Similarly, I like the idea of showing us Emma's struggles against relapse—a realistic portrayal of the day-to-day struggle that addicts face is a rare thing on television—but it's moving too fast: by the end of episode two she's already going to Darius (Rotimi Akinosho) for heroin and tying a rubber hose around her arm. (He seems to stop her from shooting up by kissing her—yet another example of the show squandering a promising build-up for immediate gratification.)

And then there's the sex. I don't object to sex on television—I think it's one of the essential aspects of both relationships and politics that cable television is uniquely equipped to explore—but Boss is not handling it well. A brief scene where the mayor is sitting at home with a naked woman (a prostitute?) is completely gratuitous, but harmless.

Worse, however—though more organic—is another sex scene between Kitty and Zajac. I don't object to the scene, or the nudity, or the storyline, but here they their 20-second session of sport fucking in the lobby of the Hilton, with his wife and children a few yards away, and where anyone come along and see them. It's worse than gratuitous: it's patently absurd to think that either of them would risk Zajac's political career for what has to be an uncomfortable and unsatisfying screw against a pillar. It's like someone involved in this episode said, "Hey, you know what would be hot and crazy? If they do it right out in the open"—and then no one reined that idea in. (If the show had just showed them slipping into an empty conference room, I would have been fine with it, but the decision to stage it in the public space shows incredibly poor judgment on the part of both the participants and the show's creators.)

I understand that this show is still trying to build an audience—a tricky thing for a political drama this nuanced—but doing so at the cost of realism will do more harm than good in the long run. By all means, give us the hot sex scene—in fact, please, give us something hotter than this wham-bam from Quick Draw Zajac—but don't insult the intelligence of your characters or your audience to do so.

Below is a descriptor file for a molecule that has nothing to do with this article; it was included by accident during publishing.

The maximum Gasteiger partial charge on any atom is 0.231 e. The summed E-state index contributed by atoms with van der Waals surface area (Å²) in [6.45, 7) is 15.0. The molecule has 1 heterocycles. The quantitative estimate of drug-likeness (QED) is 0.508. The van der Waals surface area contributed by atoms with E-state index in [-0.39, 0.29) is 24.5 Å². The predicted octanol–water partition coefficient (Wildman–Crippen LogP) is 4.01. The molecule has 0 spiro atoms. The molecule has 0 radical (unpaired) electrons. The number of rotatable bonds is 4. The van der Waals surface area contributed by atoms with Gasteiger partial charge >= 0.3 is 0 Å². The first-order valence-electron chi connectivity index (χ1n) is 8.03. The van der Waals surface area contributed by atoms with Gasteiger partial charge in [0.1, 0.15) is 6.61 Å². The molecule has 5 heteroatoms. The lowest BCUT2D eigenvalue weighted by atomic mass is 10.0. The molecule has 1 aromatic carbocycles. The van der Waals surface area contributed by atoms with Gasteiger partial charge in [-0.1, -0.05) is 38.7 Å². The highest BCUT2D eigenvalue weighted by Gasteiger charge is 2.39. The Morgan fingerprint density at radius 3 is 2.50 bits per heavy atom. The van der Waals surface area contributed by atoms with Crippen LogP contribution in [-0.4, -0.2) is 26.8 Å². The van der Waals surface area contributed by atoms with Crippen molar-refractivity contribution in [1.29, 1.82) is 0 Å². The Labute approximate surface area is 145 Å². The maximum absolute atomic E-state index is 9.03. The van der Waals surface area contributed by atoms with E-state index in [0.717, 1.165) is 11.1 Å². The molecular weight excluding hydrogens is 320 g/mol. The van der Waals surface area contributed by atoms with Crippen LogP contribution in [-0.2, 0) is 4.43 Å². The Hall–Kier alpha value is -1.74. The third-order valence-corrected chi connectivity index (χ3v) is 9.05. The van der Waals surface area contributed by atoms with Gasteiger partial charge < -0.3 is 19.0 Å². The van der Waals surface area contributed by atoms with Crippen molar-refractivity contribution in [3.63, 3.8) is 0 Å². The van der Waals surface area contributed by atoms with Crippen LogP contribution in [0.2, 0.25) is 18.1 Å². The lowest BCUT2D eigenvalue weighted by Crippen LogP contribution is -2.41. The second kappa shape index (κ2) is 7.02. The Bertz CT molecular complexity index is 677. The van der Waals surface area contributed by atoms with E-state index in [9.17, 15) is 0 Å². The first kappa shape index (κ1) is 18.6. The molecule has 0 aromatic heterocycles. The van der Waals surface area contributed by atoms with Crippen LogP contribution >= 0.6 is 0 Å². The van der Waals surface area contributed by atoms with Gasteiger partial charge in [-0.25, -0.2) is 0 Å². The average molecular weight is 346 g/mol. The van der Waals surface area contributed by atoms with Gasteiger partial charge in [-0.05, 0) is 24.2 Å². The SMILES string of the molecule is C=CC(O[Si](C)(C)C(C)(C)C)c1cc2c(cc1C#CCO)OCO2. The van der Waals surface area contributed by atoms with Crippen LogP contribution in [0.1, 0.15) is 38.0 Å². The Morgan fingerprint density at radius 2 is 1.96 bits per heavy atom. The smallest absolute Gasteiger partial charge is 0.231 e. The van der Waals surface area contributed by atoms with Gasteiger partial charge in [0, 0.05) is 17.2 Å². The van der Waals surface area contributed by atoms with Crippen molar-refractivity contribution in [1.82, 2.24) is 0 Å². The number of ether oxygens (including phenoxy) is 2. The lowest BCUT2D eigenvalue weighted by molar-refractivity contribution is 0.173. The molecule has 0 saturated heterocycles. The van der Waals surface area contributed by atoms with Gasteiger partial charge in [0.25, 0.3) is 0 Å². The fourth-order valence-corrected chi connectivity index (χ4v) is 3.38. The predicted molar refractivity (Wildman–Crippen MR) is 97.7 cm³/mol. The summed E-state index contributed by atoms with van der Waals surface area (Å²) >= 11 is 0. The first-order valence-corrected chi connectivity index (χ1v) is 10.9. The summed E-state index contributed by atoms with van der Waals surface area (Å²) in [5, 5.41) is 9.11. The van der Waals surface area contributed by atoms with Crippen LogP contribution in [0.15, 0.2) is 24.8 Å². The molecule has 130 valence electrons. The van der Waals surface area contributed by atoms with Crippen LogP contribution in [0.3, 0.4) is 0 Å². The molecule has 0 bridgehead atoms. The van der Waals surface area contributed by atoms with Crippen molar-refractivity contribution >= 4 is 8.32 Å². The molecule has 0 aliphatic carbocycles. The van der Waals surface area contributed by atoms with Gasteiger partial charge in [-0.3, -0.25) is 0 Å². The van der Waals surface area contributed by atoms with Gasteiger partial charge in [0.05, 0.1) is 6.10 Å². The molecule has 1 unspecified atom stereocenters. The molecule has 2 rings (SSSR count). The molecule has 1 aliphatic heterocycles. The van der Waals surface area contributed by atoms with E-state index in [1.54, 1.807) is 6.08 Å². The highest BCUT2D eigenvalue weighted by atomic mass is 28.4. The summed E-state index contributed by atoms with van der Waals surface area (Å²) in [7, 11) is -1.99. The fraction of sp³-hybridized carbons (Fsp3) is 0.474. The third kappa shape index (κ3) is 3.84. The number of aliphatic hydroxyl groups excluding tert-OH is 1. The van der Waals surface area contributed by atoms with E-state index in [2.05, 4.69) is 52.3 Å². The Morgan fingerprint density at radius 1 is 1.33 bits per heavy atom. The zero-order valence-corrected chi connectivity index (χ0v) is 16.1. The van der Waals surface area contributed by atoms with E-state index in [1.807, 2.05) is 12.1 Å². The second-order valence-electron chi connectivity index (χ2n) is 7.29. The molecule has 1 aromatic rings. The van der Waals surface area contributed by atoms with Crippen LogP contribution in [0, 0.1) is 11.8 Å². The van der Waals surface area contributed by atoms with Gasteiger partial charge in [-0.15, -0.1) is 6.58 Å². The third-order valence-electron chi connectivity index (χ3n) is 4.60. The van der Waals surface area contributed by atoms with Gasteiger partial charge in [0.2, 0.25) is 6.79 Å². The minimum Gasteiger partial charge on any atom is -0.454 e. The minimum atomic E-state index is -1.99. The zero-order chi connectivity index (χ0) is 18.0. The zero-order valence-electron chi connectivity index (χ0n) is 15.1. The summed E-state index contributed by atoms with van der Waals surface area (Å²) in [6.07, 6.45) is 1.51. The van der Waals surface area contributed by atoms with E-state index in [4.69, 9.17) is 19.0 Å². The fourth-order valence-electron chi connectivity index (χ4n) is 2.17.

Additional Thoughts

  • I very much liked the scenes with Emma at her church. Her sermon—that the Bible "must be embraced as a whole: all of it, or none of it at all"—fits in well with the episode's theme of how the bad and the good are inextricably one. (It's a theme Zajac repeats as well, during his press conference: "I know the dark side of us, as well as the good.") And I love the fact that a colleague counsels her to dumb down and brighten up her sermons, because the church is losing money: not even the pulpit is free from moral compromise.
  • Mayor Kane has his first public symptom of his disease this episode, completely losing his train of thought during a speech and having to be rescued by his wife. (It was a nice touch that, when he watched the tape, the lapse was nowhere near as long or as bad as it felt to him in the moment.) Still, this is another area in which I worry about the show moving too quickly.
  • Speaking of which, Miller (Troy Garity) is still on the trail of the mayor's illness, and getting closer. He's also discovered some as-yet-unspecified shenanigans that the night crews are up to out at O'Hare. (Shades here of one of Mayor Richard M. Daley's most infamous acts.) And though it's a common enough screed, I enjoyed Miller's rant about competing with the internet on news stories: "Never stop, never question. Feed the beast, gotta keep their attention, give 'em something new, bullshit, truth be damned...We sit here making sure everything is vetted, checked, rechecked, checked on the recheck, and along comes Mr. Happy Shiny Blog, and puts out what-the-fuck-ever, and it's everywhere. Where the fuck is journalism?"
  • Kane goes to visit the former mayor, Meredith's father, who is catatonic, and Kane wonders aloud how Meredith got so tough. “She came to me that way, fully formed," he tells the silent old man. "And I have wondered, many times, just what you did to make her that way.” But Kane's visit is also a vision of his own future, and how his disease will leave him. (There's also a strange discussion with the nurse about how the old man's "sucking reflex" still works: considering the title of this episode, is this a metaphor for how the lust for life, and/or lust for power, never goes away? Or is it something that's going to come back in a really ugly way? Maybe this show is much darker than I give it credit for.)

The Unaffiliated Critic

Michael G. McDunnah is a freelance writer, a recovering lit major, a pop-culture junkie, and an unaffiliated critic. He lives in Chicago.